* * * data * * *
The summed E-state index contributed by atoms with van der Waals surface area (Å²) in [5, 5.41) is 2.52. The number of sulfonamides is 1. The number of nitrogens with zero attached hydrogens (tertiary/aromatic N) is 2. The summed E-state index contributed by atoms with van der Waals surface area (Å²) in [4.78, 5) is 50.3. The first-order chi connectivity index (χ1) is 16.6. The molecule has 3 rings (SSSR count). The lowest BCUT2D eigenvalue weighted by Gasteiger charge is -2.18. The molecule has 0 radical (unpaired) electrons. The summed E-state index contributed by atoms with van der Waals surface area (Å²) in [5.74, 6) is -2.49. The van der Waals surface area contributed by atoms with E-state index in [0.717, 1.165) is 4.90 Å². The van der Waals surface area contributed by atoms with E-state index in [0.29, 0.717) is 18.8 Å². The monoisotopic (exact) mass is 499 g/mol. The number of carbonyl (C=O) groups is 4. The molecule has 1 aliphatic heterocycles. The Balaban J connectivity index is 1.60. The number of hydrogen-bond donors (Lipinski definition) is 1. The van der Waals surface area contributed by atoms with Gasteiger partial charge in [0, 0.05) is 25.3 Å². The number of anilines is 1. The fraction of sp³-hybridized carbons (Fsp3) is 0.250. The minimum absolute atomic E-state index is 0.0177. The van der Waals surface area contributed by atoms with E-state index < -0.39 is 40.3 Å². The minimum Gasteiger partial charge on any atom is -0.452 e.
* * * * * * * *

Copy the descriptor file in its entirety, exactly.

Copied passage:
The summed E-state index contributed by atoms with van der Waals surface area (Å²) in [5, 5.41) is 2.52. The number of sulfonamides is 1. The number of nitrogens with zero attached hydrogens (tertiary/aromatic N) is 2. The summed E-state index contributed by atoms with van der Waals surface area (Å²) in [4.78, 5) is 50.3. The first-order chi connectivity index (χ1) is 16.6. The molecule has 3 rings (SSSR count). The lowest BCUT2D eigenvalue weighted by Gasteiger charge is -2.18. The molecule has 0 radical (unpaired) electrons. The summed E-state index contributed by atoms with van der Waals surface area (Å²) in [5.74, 6) is -2.49. The van der Waals surface area contributed by atoms with E-state index in [0.717, 1.165) is 4.90 Å². The van der Waals surface area contributed by atoms with E-state index in [0.29, 0.717) is 18.8 Å². The monoisotopic (exact) mass is 499 g/mol. The number of carbonyl (C=O) groups is 4. The molecule has 1 aliphatic heterocycles. The Balaban J connectivity index is 1.60. The number of hydrogen-bond donors (Lipinski definition) is 1. The van der Waals surface area contributed by atoms with Gasteiger partial charge in [0, 0.05) is 25.3 Å². The number of anilines is 1. The fraction of sp³-hybridized carbons (Fsp3) is 0.250. The minimum absolute atomic E-state index is 0.0177. The van der Waals surface area contributed by atoms with E-state index < -0.39 is 40.3 Å². The minimum Gasteiger partial charge on any atom is -0.452 e.